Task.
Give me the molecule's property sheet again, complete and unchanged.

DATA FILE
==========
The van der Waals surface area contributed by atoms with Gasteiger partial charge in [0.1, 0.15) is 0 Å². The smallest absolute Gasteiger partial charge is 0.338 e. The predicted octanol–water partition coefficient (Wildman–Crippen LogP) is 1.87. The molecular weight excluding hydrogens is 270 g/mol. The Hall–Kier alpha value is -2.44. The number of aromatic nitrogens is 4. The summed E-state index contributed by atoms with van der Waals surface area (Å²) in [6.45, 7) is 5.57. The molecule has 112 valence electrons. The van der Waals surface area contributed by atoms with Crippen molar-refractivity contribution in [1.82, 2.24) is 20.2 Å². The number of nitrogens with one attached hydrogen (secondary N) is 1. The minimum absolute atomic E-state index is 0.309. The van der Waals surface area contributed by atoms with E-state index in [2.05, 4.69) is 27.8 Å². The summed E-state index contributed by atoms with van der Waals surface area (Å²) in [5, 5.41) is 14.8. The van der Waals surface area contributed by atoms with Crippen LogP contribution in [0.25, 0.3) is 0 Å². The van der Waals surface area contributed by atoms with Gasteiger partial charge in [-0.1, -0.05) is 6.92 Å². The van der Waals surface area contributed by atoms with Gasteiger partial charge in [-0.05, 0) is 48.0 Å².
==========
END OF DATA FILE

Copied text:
The van der Waals surface area contributed by atoms with Gasteiger partial charge in [0.1, 0.15) is 0 Å². The smallest absolute Gasteiger partial charge is 0.338 e. The predicted octanol–water partition coefficient (Wildman–Crippen LogP) is 1.87. The molecular weight excluding hydrogens is 270 g/mol. The Hall–Kier alpha value is -2.44. The number of aromatic nitrogens is 4. The summed E-state index contributed by atoms with van der Waals surface area (Å²) in [6.45, 7) is 5.57. The molecule has 112 valence electrons. The van der Waals surface area contributed by atoms with Crippen molar-refractivity contribution in [1.82, 2.24) is 20.2 Å². The number of nitrogens with one attached hydrogen (secondary N) is 1. The minimum absolute atomic E-state index is 0.309. The van der Waals surface area contributed by atoms with E-state index in [2.05, 4.69) is 27.8 Å². The summed E-state index contributed by atoms with van der Waals surface area (Å²) in [5, 5.41) is 14.8. The van der Waals surface area contributed by atoms with Crippen LogP contribution in [0.25, 0.3) is 0 Å². The van der Waals surface area contributed by atoms with Gasteiger partial charge in [-0.1, -0.05) is 6.92 Å². The van der Waals surface area contributed by atoms with Gasteiger partial charge in [-0.05, 0) is 48.0 Å².